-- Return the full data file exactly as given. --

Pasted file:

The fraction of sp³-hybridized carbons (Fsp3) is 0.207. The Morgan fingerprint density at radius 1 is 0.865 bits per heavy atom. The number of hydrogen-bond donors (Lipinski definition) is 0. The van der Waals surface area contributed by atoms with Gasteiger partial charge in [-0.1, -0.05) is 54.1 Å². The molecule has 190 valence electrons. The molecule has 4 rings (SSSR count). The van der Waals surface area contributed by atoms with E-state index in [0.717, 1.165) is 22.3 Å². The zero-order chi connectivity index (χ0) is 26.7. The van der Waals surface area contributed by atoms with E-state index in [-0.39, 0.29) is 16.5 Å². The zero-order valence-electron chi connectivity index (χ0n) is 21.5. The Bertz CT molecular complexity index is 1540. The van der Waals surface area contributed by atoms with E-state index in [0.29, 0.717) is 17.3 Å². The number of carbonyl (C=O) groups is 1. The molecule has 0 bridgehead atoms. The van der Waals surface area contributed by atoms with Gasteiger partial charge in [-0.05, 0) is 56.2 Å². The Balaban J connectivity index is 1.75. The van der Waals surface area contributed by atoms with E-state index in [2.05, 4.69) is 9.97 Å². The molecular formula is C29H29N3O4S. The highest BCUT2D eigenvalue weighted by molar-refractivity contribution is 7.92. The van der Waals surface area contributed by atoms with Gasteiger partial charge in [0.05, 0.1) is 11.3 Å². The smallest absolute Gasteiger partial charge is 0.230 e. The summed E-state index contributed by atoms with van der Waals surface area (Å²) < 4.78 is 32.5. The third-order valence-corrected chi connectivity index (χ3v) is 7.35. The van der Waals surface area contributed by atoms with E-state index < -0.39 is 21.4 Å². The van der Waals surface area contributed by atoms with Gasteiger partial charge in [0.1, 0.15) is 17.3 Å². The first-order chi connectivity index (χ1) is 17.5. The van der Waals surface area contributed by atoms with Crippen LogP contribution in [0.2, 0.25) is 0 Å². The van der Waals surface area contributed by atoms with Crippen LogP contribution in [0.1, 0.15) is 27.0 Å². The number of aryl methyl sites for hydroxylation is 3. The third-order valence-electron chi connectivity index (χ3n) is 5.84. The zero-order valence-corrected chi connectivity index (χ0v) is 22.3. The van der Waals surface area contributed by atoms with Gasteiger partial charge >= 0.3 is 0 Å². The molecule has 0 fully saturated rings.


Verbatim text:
The fraction of sp³-hybridized carbons (Fsp3) is 0.207. The Morgan fingerprint density at radius 1 is 0.865 bits per heavy atom. The number of hydrogen-bond donors (Lipinski definition) is 0. The van der Waals surface area contributed by atoms with Gasteiger partial charge in [-0.1, -0.05) is 54.1 Å². The molecule has 190 valence electrons. The molecule has 4 rings (SSSR count). The van der Waals surface area contributed by atoms with E-state index in [0.717, 1.165) is 22.3 Å². The zero-order chi connectivity index (χ0) is 26.7. The van der Waals surface area contributed by atoms with E-state index in [-0.39, 0.29) is 16.5 Å². The zero-order valence-electron chi connectivity index (χ0n) is 21.5. The Bertz CT molecular complexity index is 1540. The van der Waals surface area contributed by atoms with E-state index in [0.29, 0.717) is 17.3 Å². The number of carbonyl (C=O) groups is 1. The molecule has 0 bridgehead atoms. The van der Waals surface area contributed by atoms with Gasteiger partial charge in [-0.05, 0) is 56.2 Å². The Balaban J connectivity index is 1.75. The van der Waals surface area contributed by atoms with E-state index in [2.05, 4.69) is 9.97 Å². The molecular formula is C29H29N3O4S. The highest BCUT2D eigenvalue weighted by molar-refractivity contribution is 7.92. The van der Waals surface area contributed by atoms with Gasteiger partial charge in [0.05, 0.1) is 11.3 Å². The smallest absolute Gasteiger partial charge is 0.230 e. The summed E-state index contributed by atoms with van der Waals surface area (Å²) < 4.78 is 32.5. The third-order valence-corrected chi connectivity index (χ3v) is 7.35. The van der Waals surface area contributed by atoms with E-state index < -0.39 is 21.4 Å². The van der Waals surface area contributed by atoms with Gasteiger partial charge in [0.1, 0.15) is 17.3 Å². The first-order chi connectivity index (χ1) is 17.5. The van der Waals surface area contributed by atoms with Crippen LogP contribution in [0.2, 0.25) is 0 Å². The van der Waals surface area contributed by atoms with Crippen LogP contribution in [0.1, 0.15) is 27.0 Å². The number of aryl methyl sites for hydroxylation is 3. The third-order valence-electron chi connectivity index (χ3n) is 5.84. The zero-order valence-corrected chi connectivity index (χ0v) is 22.3. The van der Waals surface area contributed by atoms with Gasteiger partial charge >= 0.3 is 0 Å². The molecule has 0 fully saturated rings.